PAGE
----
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September -December 2002 Baseline NIS Data on Influenza Vaccine Coverage among Children Aged 6-23 Months – Dr. Steven Cochi
Dr. Cochi noted that he would be discussing the 2002-2003 influenza season baseline coverage data for 6- to 23-month-old children and CDC’s internal operational plan for the upcoming season, which was developed in collaboration with NIP and the National Center for Infectious Diseases (NCID).
He noted that children under 2 years of age are at increased risk for influenza-related hospitalizations. Beginning with the 2002-2003 influenza season, ACIP recommended influenza vaccination of children 6 to 23 months of age, as well as for household contacts and out-of-home caregivers of children under 2 years of age.
The 2002-2003 coverage estimates were published in MMWR on September 24, 2004 and were based on the 2003 National Immunization Survey (NIS). Beginning with the 2003 NIS, children’s complete influenza immunization histories were obtained from immunization providers. This was also the first year ACIP encouraged immunization of this age group. The study included only children who were 6 to 23 months of age during the entire span of September 2002 to December 2002.
Dr. Cochi discussed the limitations of the analyses. First, since analyses were limited to vaccinations obtained between September 2002 and December 2002 and 2003 NIS interviewing began in January 2003, vaccinations received later in the season were not counted, resulting most likely in a decrease in coverage estimates. Second, the results were restricted to children 6 to 23 months of age only during the entire September 2002 to December 2002 period, resulting most likely in an increase in the coverage estimates. There were also the usual NIS limitations, such as the fact that it is a telephone survey, it relies on provider-reported vaccination histories, and there is a larger sampling uncertainty for state and urban area estimates.
Dr. Cochi summarized the findings. Influenza vaccination coverage for children 6 to 23 months of age was very low during the first year of the ACIP encouragement (2002-2003 season). The ACIP recommendations should result in increased coverage for the 2004-2005 influenza season. Substantial work is needed to fully implement the recommendation for children 6 to 23 months of age and household contacts of children under 2 years of age to reduce the number of preventable influenza-related hospitalizations and deaths among these children.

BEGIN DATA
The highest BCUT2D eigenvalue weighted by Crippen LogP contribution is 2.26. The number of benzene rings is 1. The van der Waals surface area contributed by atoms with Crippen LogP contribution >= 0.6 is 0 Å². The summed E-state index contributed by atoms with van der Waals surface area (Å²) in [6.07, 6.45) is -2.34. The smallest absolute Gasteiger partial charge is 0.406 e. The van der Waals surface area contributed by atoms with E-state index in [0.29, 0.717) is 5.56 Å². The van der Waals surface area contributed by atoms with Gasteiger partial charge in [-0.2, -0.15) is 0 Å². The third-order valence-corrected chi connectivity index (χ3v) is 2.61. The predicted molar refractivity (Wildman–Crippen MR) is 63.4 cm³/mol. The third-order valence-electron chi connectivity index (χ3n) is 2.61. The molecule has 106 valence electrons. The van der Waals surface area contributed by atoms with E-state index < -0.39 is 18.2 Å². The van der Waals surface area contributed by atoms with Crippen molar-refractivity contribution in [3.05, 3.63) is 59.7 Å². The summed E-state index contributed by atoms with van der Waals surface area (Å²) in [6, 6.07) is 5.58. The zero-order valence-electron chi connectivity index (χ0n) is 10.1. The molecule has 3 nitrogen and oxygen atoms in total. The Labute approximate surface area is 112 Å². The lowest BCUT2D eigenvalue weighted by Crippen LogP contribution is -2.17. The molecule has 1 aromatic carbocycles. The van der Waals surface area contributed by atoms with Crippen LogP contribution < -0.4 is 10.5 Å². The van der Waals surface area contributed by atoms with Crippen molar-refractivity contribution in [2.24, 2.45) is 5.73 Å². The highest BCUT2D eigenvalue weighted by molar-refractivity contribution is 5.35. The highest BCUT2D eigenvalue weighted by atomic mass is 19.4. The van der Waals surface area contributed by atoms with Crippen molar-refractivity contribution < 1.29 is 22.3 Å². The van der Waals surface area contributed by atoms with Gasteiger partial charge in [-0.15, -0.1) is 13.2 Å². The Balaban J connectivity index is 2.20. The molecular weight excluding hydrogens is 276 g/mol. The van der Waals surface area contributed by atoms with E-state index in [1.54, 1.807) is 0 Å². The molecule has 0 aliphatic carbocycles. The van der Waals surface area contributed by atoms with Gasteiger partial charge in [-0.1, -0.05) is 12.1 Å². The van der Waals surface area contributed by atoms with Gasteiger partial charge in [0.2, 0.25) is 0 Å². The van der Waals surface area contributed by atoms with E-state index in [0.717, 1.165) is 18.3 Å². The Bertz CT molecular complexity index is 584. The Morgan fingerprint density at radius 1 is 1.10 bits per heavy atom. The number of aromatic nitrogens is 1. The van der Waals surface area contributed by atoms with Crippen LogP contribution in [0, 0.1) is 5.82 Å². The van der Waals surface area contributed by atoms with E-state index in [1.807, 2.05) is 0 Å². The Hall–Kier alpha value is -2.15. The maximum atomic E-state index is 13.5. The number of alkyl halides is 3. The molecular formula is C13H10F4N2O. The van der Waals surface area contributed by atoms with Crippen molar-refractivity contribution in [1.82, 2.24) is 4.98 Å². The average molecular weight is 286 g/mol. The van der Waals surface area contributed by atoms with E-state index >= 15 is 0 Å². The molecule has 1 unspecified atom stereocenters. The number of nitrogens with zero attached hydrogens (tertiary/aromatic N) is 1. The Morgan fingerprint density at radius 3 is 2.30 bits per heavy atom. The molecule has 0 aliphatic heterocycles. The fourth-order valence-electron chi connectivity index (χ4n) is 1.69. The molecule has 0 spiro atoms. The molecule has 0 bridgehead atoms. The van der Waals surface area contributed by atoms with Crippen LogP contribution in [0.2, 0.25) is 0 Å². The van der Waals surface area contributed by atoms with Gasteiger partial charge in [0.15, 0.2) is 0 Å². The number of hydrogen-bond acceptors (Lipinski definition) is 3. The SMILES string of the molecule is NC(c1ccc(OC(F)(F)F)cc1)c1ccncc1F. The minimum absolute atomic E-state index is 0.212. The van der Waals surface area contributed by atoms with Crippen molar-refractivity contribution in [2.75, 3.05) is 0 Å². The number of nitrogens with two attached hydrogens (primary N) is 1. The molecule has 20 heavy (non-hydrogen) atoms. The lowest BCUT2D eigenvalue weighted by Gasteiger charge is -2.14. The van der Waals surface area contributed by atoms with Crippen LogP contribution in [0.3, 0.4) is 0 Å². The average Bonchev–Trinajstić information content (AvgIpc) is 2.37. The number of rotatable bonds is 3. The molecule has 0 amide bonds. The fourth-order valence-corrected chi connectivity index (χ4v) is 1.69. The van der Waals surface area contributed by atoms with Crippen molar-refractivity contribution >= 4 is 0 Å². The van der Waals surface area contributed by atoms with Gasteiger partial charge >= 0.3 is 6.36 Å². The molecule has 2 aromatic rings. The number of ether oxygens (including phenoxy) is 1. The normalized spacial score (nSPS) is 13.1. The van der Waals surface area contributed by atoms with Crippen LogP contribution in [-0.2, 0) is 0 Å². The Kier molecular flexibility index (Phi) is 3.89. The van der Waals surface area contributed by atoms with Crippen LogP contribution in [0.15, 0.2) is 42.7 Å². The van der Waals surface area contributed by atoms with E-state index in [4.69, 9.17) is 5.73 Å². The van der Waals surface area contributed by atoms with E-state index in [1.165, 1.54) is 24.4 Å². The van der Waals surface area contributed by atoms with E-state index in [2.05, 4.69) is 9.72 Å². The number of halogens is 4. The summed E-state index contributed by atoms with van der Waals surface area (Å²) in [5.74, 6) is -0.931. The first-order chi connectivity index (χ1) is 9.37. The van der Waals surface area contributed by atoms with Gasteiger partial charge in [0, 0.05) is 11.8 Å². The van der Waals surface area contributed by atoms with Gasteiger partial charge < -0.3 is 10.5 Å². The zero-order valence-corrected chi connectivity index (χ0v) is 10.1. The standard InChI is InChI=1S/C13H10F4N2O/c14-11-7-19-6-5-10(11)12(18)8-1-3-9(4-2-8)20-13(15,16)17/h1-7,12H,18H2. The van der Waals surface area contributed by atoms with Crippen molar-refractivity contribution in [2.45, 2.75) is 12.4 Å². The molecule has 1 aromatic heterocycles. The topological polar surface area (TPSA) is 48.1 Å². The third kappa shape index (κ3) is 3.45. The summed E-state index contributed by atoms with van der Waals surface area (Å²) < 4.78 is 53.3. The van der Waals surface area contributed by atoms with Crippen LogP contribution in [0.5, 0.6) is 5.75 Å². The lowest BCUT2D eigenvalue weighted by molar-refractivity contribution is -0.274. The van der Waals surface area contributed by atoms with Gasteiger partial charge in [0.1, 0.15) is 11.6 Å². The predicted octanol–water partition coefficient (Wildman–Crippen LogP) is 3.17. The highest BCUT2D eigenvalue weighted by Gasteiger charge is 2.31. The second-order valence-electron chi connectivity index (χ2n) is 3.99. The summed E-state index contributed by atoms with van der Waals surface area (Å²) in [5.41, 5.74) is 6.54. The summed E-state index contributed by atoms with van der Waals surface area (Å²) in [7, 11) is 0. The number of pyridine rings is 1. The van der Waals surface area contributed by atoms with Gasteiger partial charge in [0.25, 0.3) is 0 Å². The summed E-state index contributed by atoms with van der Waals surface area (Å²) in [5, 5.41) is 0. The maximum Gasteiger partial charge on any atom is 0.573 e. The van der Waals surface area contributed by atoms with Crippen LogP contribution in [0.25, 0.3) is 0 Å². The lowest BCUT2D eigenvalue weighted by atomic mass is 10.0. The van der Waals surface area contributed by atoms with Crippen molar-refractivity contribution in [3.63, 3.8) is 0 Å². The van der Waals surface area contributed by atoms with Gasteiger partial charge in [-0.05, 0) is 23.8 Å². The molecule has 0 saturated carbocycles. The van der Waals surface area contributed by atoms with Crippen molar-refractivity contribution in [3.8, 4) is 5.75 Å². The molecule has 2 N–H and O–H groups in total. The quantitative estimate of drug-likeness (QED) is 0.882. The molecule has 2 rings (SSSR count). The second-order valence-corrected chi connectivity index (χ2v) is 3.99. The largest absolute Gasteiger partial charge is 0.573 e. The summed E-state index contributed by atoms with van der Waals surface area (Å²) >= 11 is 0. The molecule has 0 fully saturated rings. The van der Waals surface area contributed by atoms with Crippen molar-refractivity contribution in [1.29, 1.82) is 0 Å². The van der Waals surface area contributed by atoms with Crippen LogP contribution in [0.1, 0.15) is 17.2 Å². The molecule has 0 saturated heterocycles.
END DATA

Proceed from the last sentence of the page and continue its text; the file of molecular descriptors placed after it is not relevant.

Dr. Cochi then discussed their internal operational plan for the upcoming season. The Coordinating Center for Infectious Diseases, which coordinated the three infectious disease centers at CDC (NCID, NIP, HIV/AIDS/TB/STD Center) convened a working group to develop an operations plan for the 2004-2005 influenza season. The plan is a guide for integrated approach to activities that will improve coordination among the participating programs to foster a seamless response. The plan relies on a core strategy of partnerships with all participating centers and CDC’s partners.
The general categories of functional operations that they want to coordinate and collaborate more effectively include surveillance, vaccine supply, vaccine safety, and policy coordination. Surveillance involves monitoring virus activity, morbidity (ILI), and mortality (reported weekly) and pediatric hospitalizations (reported bi-weekly). Vaccine supply, involving monitoring vaccine supply among manufacturers and distributors, will be reported weekly. Vaccine safety, involving monitoring adverse events, will be reported daily. Policy coordination, involving consultation with key advisory bodies and stakeholders would also be included. Other functional operations include healthcare impact (i.e., conducting rapid assessments of the impact of influenza on healthcare delivery), the strategic national stockpile, and communications (i.e., providing timely, accurate, comprehensive, audience-tailored information about influenza activity, vaccine supply, and other topics of importance to the public).
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